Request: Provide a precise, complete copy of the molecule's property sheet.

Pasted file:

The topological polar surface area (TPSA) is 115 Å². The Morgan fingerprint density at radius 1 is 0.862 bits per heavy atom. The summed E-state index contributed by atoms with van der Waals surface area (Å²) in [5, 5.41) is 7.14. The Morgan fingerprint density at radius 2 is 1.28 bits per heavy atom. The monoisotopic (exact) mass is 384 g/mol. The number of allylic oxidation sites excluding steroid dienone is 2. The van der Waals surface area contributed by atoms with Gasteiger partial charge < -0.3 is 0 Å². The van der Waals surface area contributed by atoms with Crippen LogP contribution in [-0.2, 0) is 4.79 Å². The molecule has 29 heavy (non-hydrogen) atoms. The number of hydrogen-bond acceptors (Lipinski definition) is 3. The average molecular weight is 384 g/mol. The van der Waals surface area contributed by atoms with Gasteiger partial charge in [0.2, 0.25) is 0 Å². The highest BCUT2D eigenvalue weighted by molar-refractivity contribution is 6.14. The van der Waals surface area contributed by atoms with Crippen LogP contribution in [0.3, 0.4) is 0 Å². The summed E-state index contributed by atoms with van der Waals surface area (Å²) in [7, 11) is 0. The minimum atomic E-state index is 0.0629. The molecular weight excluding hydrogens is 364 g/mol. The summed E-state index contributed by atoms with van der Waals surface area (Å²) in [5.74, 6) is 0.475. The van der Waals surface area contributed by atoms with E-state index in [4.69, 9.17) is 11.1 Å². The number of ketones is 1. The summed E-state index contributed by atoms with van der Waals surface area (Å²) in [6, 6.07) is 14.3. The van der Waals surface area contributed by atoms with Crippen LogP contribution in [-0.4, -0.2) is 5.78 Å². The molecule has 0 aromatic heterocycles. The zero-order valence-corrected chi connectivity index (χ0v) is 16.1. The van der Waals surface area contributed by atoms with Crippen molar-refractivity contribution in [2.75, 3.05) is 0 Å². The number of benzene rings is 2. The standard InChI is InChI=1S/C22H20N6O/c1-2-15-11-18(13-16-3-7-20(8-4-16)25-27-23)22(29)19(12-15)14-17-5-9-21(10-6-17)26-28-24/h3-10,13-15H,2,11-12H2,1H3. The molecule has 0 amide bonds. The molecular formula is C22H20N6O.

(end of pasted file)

The topological polar surface area (TPSA) is 115 Å². The Morgan fingerprint density at radius 1 is 0.862 bits per heavy atom. The summed E-state index contributed by atoms with van der Waals surface area (Å²) in [5, 5.41) is 7.14. The Morgan fingerprint density at radius 2 is 1.28 bits per heavy atom. The monoisotopic (exact) mass is 384 g/mol. The number of allylic oxidation sites excluding steroid dienone is 2. The van der Waals surface area contributed by atoms with Gasteiger partial charge < -0.3 is 0 Å². The van der Waals surface area contributed by atoms with Crippen LogP contribution in [-0.2, 0) is 4.79 Å². The molecule has 29 heavy (non-hydrogen) atoms. The number of hydrogen-bond acceptors (Lipinski definition) is 3. The average molecular weight is 384 g/mol. The van der Waals surface area contributed by atoms with Gasteiger partial charge in [0.2, 0.25) is 0 Å². The highest BCUT2D eigenvalue weighted by molar-refractivity contribution is 6.14. The van der Waals surface area contributed by atoms with Crippen LogP contribution in [0.3, 0.4) is 0 Å². The summed E-state index contributed by atoms with van der Waals surface area (Å²) in [7, 11) is 0. The minimum atomic E-state index is 0.0629. The molecular weight excluding hydrogens is 364 g/mol. The summed E-state index contributed by atoms with van der Waals surface area (Å²) in [5.74, 6) is 0.475. The van der Waals surface area contributed by atoms with E-state index in [4.69, 9.17) is 11.1 Å². The number of ketones is 1. The summed E-state index contributed by atoms with van der Waals surface area (Å²) in [6, 6.07) is 14.3. The van der Waals surface area contributed by atoms with Crippen LogP contribution in [-0.4, -0.2) is 5.78 Å². The molecule has 0 aromatic heterocycles. The zero-order valence-corrected chi connectivity index (χ0v) is 16.1. The van der Waals surface area contributed by atoms with Crippen molar-refractivity contribution in [2.75, 3.05) is 0 Å². The number of benzene rings is 2. The standard InChI is InChI=1S/C22H20N6O/c1-2-15-11-18(13-16-3-7-20(8-4-16)25-27-23)22(29)19(12-15)14-17-5-9-21(10-6-17)26-28-24/h3-10,13-15H,2,11-12H2,1H3. The molecule has 0 amide bonds. The molecular formula is C22H20N6O.